Day 2

Day 1
Day 2
Day 3
Day 4
Day 5 & 6
Day 7
Day 8
Day 9
Day 10
Day 11
Day 12
Day 13
Day 14
Day 15 (Last)

Day 2

(July 25, 2002)

9:23 am (276 miles)
Tillamook, OR

A slow start this morning, thanks to technology. We had been remarking on how much better things would be on this trip than on our Dinosaur Trip in '94. There, we had to struggle to get modem access for e-mailing these trip reports (at one point, we disassembled a phone jack; another time we invaded a gift shop and distracted the clerk while we wired into the phone system).

Well, it may be a new century, but it's not without its snags. Seems the motel where we stayed doesn't exactly have state-of-the-art phones and despite our best efforts, we couldn't get on-line.

<sigh> Remind us not to move to the Oregon coast....

The World's Largest Barber Pole

11:12 am (336 miles)

Forest Grove, OR--Lincoln Park

Here we are the at World's Tallest (and therefore Largest) Barber Pole, located in Northern Oregon about 22 miles from Portland. Fortunately, we got here before the crowds descended and there is plenty of parking.

The Barber Pole stands 72 feet (21.95 meters) tall, but it doesn't spin around like a regular barbershop pole does. As a matter of fact, it just pretty much sits there. Think painted telephone pole, and you get the idea.

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According to Merrie (the receptionist at the local hospital where we stopped to get a blood test for Robert), it has just been repainted. She knows the three guys who "were behind it" and was surprised that we came to Forest Grove to see it. She said she'd be seeing one of the guys on Saturday and would let him know that it's very big (ha ha) on the Internet.

At the bottom of the pole is a sign that says: "For the continuing preservation and encouragement of barbershop quartet singing. Presented by Portland Area Barbershopers (sic)"

The World's Largest Wooden Seaplane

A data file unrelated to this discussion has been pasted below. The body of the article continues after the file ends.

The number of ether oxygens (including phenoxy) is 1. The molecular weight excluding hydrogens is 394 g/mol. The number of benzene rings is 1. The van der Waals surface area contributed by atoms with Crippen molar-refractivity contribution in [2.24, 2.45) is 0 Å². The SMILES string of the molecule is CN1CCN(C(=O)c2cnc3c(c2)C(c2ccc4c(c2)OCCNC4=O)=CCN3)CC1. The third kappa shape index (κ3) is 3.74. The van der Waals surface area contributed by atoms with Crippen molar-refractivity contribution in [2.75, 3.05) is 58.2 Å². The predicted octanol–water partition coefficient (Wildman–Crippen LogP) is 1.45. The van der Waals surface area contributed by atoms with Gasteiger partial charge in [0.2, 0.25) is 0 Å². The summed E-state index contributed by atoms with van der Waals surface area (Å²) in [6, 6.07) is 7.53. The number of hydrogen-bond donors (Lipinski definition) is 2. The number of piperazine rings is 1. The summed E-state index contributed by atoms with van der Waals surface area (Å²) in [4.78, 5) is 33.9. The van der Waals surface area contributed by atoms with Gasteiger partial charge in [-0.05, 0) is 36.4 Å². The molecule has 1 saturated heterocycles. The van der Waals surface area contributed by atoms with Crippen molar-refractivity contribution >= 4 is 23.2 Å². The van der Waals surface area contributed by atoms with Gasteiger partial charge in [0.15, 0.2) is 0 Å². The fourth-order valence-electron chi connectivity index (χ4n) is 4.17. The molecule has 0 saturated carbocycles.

12:05 pm (359 miles)

McMinnville, OR

Here we are at the Capt. Michael King Smith Evergreen Aviation Educational Institute, otherwise known as "where they keep the Spruce Goose."

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As we approach the building, we can see that this is a pretty big building. Because the walls are mostly glass, we can see that there's a big airplane inside.

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Once we get closer, we see it's a BIG airplane. A really, really, REALLY BIG airplane. This sucker is huge! There's some helicopters suspended from the ceiling around it and they look like flies.

And we're not even in the door yet. Sheesh!

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The Spruce Goose is The World's Largest All Wood Sea Plane, although we'd dub it The World's Hugest Plane (period). It's made only one flight in its entire career, for about a mile (pilot Howard Hughes seemed to be making a point--"See! It does so fly!"). While Hughes was alive, he hid it in a specially built hangar and so nobody got to see it.

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Then it was an exhibit in Long Beach, California for a while, but wasn't making any money, so it was going to get sliced up into pieces for various museums. A bunch of aviation fanatics came to the rescue, bought it and shipped it to Oregon (they disassembled it into 27 pieces to move it, because FedEx had size restrictions).

We watched the video of the pieces getting moved and it was pretty amazing. Even in pieces, it was bigger than the freeway (and at one point in the process, they used the World's Largest Floating Crane!).

Volunteers reassembled it, restored the exterior, and repainted it the original color. Now they're working on the inside so that visitors can walk around in the cargo bay and peer into the Flight Deck.

Man, that's a LOT of volunteer work!

Among a bunch more WWII planes (leaking oil), the museum has one of the first jet planes, which is a cute little thing. According to the display, though, you wouldn't want to mess up when you flew it--if the engine died midair you couldn't restart it, it didn't have an ejection seat, and it sank like a stone.

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We have now exhausted all the World's Largest Things in Western Oregon, so we make a beeline for California (where, of course, there are many World's Largest Things). This means that we get on I-5 and drive at 70 (Laura) or 80 (Robert).

Although it looks short on the map, there's actually quite a lot of Southern Oregon, and we spend the rest of the day getting almost to the California border.

Laura says: Southern Oregon is beautiful. There's just too much of it.

6:30 pm (617 miles)
Medford, OR (103 degrees)

Yay, air conditioning!

We decide that we need a *real* motel tonight (that is, one that lets us get on-line), so we stop at the Red Carpet Inn, which advertises "Cyber-Suites." It turns out that they're not *quite* Cyber-Suites (high-speed Internet access coming Real Soon Now), but they do have a reasonable phone system (also a large screen TV and a Jacuzzi, which is plenty "cyber" enough for Robert!).

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